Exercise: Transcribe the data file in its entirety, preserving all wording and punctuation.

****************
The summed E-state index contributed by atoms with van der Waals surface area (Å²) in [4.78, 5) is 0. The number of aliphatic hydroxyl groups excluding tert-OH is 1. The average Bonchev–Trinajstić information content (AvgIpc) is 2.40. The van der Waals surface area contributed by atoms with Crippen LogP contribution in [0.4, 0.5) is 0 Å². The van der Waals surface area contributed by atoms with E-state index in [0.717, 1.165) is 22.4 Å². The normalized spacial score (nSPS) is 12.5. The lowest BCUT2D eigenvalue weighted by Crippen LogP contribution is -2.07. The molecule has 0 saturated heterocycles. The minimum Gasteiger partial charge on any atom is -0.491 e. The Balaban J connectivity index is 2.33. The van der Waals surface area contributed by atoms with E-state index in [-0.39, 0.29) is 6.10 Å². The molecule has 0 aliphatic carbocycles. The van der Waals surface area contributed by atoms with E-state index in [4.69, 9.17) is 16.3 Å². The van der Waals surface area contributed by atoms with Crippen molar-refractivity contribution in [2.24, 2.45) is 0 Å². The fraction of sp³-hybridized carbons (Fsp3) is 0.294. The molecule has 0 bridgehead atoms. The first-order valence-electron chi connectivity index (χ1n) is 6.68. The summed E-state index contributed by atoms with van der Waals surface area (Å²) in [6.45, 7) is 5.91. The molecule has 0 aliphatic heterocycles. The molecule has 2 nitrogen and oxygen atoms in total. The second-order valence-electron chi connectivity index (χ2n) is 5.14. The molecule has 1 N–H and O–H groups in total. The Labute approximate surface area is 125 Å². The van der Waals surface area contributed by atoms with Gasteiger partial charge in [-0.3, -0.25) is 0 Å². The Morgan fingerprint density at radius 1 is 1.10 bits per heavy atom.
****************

The summed E-state index contributed by atoms with van der Waals surface area (Å²) in [4.78, 5) is 0. The number of aliphatic hydroxyl groups excluding tert-OH is 1. The average Bonchev–Trinajstić information content (AvgIpc) is 2.40. The van der Waals surface area contributed by atoms with Crippen LogP contribution in [0.4, 0.5) is 0 Å². The van der Waals surface area contributed by atoms with E-state index in [0.717, 1.165) is 22.4 Å². The normalized spacial score (nSPS) is 12.5. The lowest BCUT2D eigenvalue weighted by Crippen LogP contribution is -2.07. The molecule has 0 saturated heterocycles. The minimum Gasteiger partial charge on any atom is -0.491 e. The Balaban J connectivity index is 2.33. The van der Waals surface area contributed by atoms with E-state index in [-0.39, 0.29) is 6.10 Å². The molecule has 0 aliphatic carbocycles. The van der Waals surface area contributed by atoms with E-state index in [4.69, 9.17) is 16.3 Å². The van der Waals surface area contributed by atoms with Crippen molar-refractivity contribution in [2.24, 2.45) is 0 Å². The fraction of sp³-hybridized carbons (Fsp3) is 0.294. The molecule has 0 bridgehead atoms. The first-order valence-electron chi connectivity index (χ1n) is 6.68. The summed E-state index contributed by atoms with van der Waals surface area (Å²) in [6.45, 7) is 5.91. The molecule has 0 aliphatic heterocycles. The molecule has 2 nitrogen and oxygen atoms in total. The second-order valence-electron chi connectivity index (χ2n) is 5.14. The molecule has 1 N–H and O–H groups in total. The Labute approximate surface area is 125 Å². The van der Waals surface area contributed by atoms with Gasteiger partial charge in [-0.3, -0.25) is 0 Å². The Morgan fingerprint density at radius 1 is 1.10 bits per heavy atom.